Financially it could be very tough, as it could take up to three months or more to find another role – but don’t be afraid to ask for help. Contact Centrelink immediately once you are advised of your role being made redundant. If you suspect you are going to fall behind with bills and repayments, contact the company or financial institution well in advance to negotiate alternative payment arrangements. If you require help negotiating payment arrangements, contact www.moneyhelp.org.au (ask for a referral if you are based outside of Victoria) or find a free financial counsellor in your local area who may act on your behalf.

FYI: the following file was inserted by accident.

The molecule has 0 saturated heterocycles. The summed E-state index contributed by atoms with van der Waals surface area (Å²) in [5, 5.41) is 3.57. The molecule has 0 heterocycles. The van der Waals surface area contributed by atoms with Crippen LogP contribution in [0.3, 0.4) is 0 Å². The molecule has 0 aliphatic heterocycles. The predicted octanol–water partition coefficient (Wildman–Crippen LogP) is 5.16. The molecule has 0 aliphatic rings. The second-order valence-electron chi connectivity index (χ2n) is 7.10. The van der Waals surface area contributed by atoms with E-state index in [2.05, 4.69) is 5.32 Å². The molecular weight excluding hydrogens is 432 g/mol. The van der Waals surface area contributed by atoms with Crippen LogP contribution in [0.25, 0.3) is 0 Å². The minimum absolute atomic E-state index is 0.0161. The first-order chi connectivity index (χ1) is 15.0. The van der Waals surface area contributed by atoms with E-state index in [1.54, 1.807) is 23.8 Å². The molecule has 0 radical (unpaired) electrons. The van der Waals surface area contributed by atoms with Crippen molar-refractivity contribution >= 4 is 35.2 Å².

5. Know your rights and entitlements

Do not leave your employer until you have received a formal letter stating the date your role will become redundant, otherwise you may not be eligible for a redundancy payout. Also check if your employer will offer you an additional financial bonus for staying until the very end. Visit www.fairwork.gov.au/termination/redundancy to know more about your rights. Employers are legally obligated to follow legislative requirements when it comes to redundancy. Contact your human resources department or Fair Work Australia if you are unsure or if think you may have been treated unfairly.

6. Access free training

Free training programs and TAFE courses are often offered to redundant workers. This could be a great way to increase or change your skills. Contact Centrelink or www.deewr.gov.au for more information. Alternatively, ask your employer or human resources department if they would be willing to pay for a short course or TAFE qualification.